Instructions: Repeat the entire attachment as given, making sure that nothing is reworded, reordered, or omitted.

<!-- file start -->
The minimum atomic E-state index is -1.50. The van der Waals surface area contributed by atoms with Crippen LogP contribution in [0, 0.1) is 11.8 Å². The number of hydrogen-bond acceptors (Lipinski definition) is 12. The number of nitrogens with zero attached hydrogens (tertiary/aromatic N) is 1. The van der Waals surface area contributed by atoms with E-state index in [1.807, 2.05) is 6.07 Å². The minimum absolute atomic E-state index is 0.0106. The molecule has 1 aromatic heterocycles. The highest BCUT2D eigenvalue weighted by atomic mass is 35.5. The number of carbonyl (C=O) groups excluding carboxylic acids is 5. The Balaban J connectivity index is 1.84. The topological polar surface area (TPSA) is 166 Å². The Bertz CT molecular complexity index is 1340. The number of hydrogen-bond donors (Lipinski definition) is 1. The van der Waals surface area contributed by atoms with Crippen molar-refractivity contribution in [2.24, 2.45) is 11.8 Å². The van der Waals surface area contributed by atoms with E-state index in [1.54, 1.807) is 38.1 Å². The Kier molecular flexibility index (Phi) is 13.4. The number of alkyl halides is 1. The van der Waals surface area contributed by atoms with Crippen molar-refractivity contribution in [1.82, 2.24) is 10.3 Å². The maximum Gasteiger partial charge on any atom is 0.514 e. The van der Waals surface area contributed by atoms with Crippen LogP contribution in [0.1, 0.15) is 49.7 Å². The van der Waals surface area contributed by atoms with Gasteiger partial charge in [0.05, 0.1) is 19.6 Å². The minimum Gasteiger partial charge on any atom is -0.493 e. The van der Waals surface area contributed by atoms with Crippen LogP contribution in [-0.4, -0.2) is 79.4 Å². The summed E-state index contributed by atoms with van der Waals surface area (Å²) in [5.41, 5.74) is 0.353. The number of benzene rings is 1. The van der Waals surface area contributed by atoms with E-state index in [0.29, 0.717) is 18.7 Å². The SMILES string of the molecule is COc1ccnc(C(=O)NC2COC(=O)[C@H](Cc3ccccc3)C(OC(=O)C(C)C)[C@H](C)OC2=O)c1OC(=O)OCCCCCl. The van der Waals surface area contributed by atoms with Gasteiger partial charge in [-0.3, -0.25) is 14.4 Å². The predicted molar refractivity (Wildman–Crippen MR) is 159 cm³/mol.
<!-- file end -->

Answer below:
The minimum atomic E-state index is -1.50. The van der Waals surface area contributed by atoms with Crippen LogP contribution in [0, 0.1) is 11.8 Å². The number of hydrogen-bond acceptors (Lipinski definition) is 12. The number of nitrogens with zero attached hydrogens (tertiary/aromatic N) is 1. The van der Waals surface area contributed by atoms with E-state index in [1.807, 2.05) is 6.07 Å². The minimum absolute atomic E-state index is 0.0106. The molecule has 1 aromatic heterocycles. The highest BCUT2D eigenvalue weighted by atomic mass is 35.5. The number of carbonyl (C=O) groups excluding carboxylic acids is 5. The Balaban J connectivity index is 1.84. The topological polar surface area (TPSA) is 166 Å². The Bertz CT molecular complexity index is 1340. The number of hydrogen-bond donors (Lipinski definition) is 1. The van der Waals surface area contributed by atoms with Crippen molar-refractivity contribution in [2.24, 2.45) is 11.8 Å². The van der Waals surface area contributed by atoms with E-state index in [1.54, 1.807) is 38.1 Å². The Kier molecular flexibility index (Phi) is 13.4. The number of alkyl halides is 1. The van der Waals surface area contributed by atoms with Crippen molar-refractivity contribution in [1.82, 2.24) is 10.3 Å². The maximum Gasteiger partial charge on any atom is 0.514 e. The van der Waals surface area contributed by atoms with Crippen LogP contribution in [0.1, 0.15) is 49.7 Å². The van der Waals surface area contributed by atoms with Gasteiger partial charge in [0.05, 0.1) is 19.6 Å². The minimum Gasteiger partial charge on any atom is -0.493 e. The van der Waals surface area contributed by atoms with Crippen LogP contribution in [-0.4, -0.2) is 79.4 Å². The summed E-state index contributed by atoms with van der Waals surface area (Å²) in [5.41, 5.74) is 0.353. The number of benzene rings is 1. The van der Waals surface area contributed by atoms with E-state index in [0.29, 0.717) is 18.7 Å². The SMILES string of the molecule is COc1ccnc(C(=O)NC2COC(=O)[C@H](Cc3ccccc3)C(OC(=O)C(C)C)[C@H](C)OC2=O)c1OC(=O)OCCCCCl. The van der Waals surface area contributed by atoms with Gasteiger partial charge in [-0.3, -0.25) is 14.4 Å². The predicted molar refractivity (Wildman–Crippen MR) is 159 cm³/mol.